Dirks leads college-bridging trek to Richmond High

Geography aside, UC Berkeley can seem a world away for students at Richmond High School, many of them from families where no one has ever been to college.

Dirks, Madeline Kronenberg chat with Richmond HS students

Dirks chats with Richmond High School students at Wednesday’s breakfast gathering. Beside him is Madeline Kronenberg, president of the West Contra Costa Unified School District Board of Trustees. (Barry Bergman/NewsCenter photos)

During a Wednesday visit that was equal parts inspiration and information, though, they learned firsthand – from a campus contingent led by Chancellor Nicholas Dirks — that higher education is well within their reach.

“It’s not a dream that you have to think of as unrealizable,” said Dirks, who spoke to an intimate breakfast gathering of students in the high school’s library, then addressed some 150 enthusiastic junior and seniors assembled in the theater. “You can get there. You can do this. And we know you will.”

Helping to deliver that message – and to offer hands-on advice for aspiring college students – were top Berkeley admissions and financial-aid staff, as well as a fellow faculty member, Gibor Basri, the campus’s vice chancellor for equity and inclusion. Richmond High has a significant population of low-income and undocumented students, and a high number of English-language learners.

And if hearing wasn’t believing, the campus task force included a Berkeley undergraduate who embodied the message – freshman Rodrigo Corona Flores, who graduated from Richmond High last year and was now looking ahead to a 2 p.m. midterm in nutrition sciences.

Being at Berkeley, he said, is “awesome.”

Rodrigo Corona Flores

Berkeley freshman and Richmond High graduate Rodrigo Corona Flores, undeterred by the prospect of an afternoon midterm exam.

Flores’ mother died when he was 9 years old, he said, and his father abandoned the family before he was born. Plagued by drugs and a lack of direction, he found hope in the academic and college-advising support available at Richmond High, which, he said, “basically saved my life.”

Flores, said Basri, is “the epitome of what we’re all working toward” in the campus’s outreach efforts, conducted under the umbrella of the Center for Educational Partnerships. Flores was among a group of Richmond High students who spent time at Berkeley during the summer, “to get a flavor of what it’s like to be on a college campus,” Basri explained, and “what it’s like to study at a college level.”

“He wants to use his Berkeley education to give back to the community,” Basri said, “and I told him that is kind of the normal point of view of Berkeley students. We’re very much interested as a campus in serving our community, our state and our nation, and our students really reflect those values.”

Increasingly, Richmond High’s students do, too.

“We are now a college- and career-going school,” said Principal Julio Franco, one of nine children of immigrants and himself a proud Berkeley grad. Last year, he said, 40 of 45 students who applied to UC campuses were accepted, and more than 100 others went on to colleges in the CSU system.

He was especially proud, he added, that Dirks had chosen Richmond for his first high-school visit as Berkeley’s chancellor.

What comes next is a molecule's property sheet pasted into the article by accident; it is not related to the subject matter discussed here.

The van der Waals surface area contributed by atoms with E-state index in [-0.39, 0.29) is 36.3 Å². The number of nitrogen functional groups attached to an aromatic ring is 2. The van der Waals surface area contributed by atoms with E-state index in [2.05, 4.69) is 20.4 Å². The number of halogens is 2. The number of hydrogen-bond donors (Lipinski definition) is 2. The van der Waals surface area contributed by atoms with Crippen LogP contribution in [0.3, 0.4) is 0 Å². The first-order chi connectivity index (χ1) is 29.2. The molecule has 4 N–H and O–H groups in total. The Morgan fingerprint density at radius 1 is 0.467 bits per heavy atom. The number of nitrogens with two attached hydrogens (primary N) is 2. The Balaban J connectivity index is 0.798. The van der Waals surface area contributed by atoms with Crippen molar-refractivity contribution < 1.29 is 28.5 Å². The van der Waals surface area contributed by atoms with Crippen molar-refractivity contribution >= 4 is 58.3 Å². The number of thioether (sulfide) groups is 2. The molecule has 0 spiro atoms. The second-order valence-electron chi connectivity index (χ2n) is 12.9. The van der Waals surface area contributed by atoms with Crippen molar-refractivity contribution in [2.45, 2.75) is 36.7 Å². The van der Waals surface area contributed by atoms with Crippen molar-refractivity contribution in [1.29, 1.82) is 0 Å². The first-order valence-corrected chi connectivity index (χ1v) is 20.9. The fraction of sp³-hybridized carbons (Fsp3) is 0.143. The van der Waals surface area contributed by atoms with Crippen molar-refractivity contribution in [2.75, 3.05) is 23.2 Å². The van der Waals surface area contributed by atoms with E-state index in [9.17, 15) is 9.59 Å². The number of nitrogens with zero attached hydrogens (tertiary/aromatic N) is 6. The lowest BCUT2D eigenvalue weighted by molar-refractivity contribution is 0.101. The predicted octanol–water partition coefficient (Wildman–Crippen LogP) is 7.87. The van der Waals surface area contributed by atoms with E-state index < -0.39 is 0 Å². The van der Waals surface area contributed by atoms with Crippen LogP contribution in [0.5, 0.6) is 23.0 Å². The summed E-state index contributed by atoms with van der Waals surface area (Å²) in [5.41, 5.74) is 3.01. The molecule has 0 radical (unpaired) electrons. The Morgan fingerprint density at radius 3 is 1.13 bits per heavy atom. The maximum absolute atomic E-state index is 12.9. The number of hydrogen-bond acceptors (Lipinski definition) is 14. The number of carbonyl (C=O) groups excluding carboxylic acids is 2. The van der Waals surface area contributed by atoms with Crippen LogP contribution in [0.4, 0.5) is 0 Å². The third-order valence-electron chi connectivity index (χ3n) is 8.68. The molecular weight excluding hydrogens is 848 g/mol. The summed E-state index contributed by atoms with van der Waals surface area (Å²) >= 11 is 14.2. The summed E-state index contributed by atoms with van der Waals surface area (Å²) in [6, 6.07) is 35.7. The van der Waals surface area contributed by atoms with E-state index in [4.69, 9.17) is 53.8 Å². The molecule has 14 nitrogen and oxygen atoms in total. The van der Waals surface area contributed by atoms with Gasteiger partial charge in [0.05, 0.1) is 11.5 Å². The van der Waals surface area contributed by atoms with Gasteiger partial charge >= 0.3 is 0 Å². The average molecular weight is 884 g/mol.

Dirks in high school theater

Dirks: “This is a dream you can make real.”

The event was part of Achieve UC, a systemwide initiative to help students better prepare for higher education, and to encourage them to get on – and stay on – a path to college. In the coming weeks, chancellors and senior leaders from all 10 UC campuses will be visiting high schools in low-income communities around the state.

For Berkeley, as for many of its sister campuses, Achieve UC builds on existing efforts in such schools to improve college awareness, readiness and access.

In addition to Dirks, Wednesday’s assembly featured presentations by Amy Jarich, Berkeley’s undergraduate-admissions director, and Rachelle Feldman, its financial-aid director.

Jarich, who exhorted the juniors and seniors to “be brave,” also walked them through the admissions process, from meeting deadlines to crafting a powerful personal statement.  Feldman’s message: If you’re admitted to Berkeley, the campus will give you the financial help you need to graduate.

“The fact is,” Dirks told them, “that we are committed to making sure that if you get in, you can go.”

He chose Richmond for his first high-school visit, he said, partly because of “all the great work being done by the staff and the teachers here” to prepare students for college, but also because of Berkeley’s plans for a second campus in Richmond. The hope – on the part of UC Berkeley and Richmond  leaders and community residents alike – is that the new campus will bring badly needed job opportunities and economic enrichment to the city.

A college education, Dirks said, means increased financial security. “But more than that,” he added, “you’re going to have a world opened up to you.” He cited the example of Randy Schekman, who this week was awarded the Nobel Prize, Berkeley’s 22nd, in Physiology or Medicine. Schekman, a product of public universities, “started his journey toward a Nobel Prize by taking science courses in high school in Anaheim, and competing in the science fair,” Dirks said, and eventually “got the biggest prize of all.”

“Take the challenging classes,” he advised. “Start challenging yourself at the highest level right now.”

He also offered a personal statement of his own. Dirks’ father, he said, grew up on a farm, and only learned English in public school. “Nobody in his family had ever gone to college,” he said, or thought he would, either. But he earned admission to a local college, got a Ph.D., and went on to become a professor and dean at UC Santa Cruz.

“Just remember that this is a dream you can make real,” said Dirks. “And we are here today to make it real.”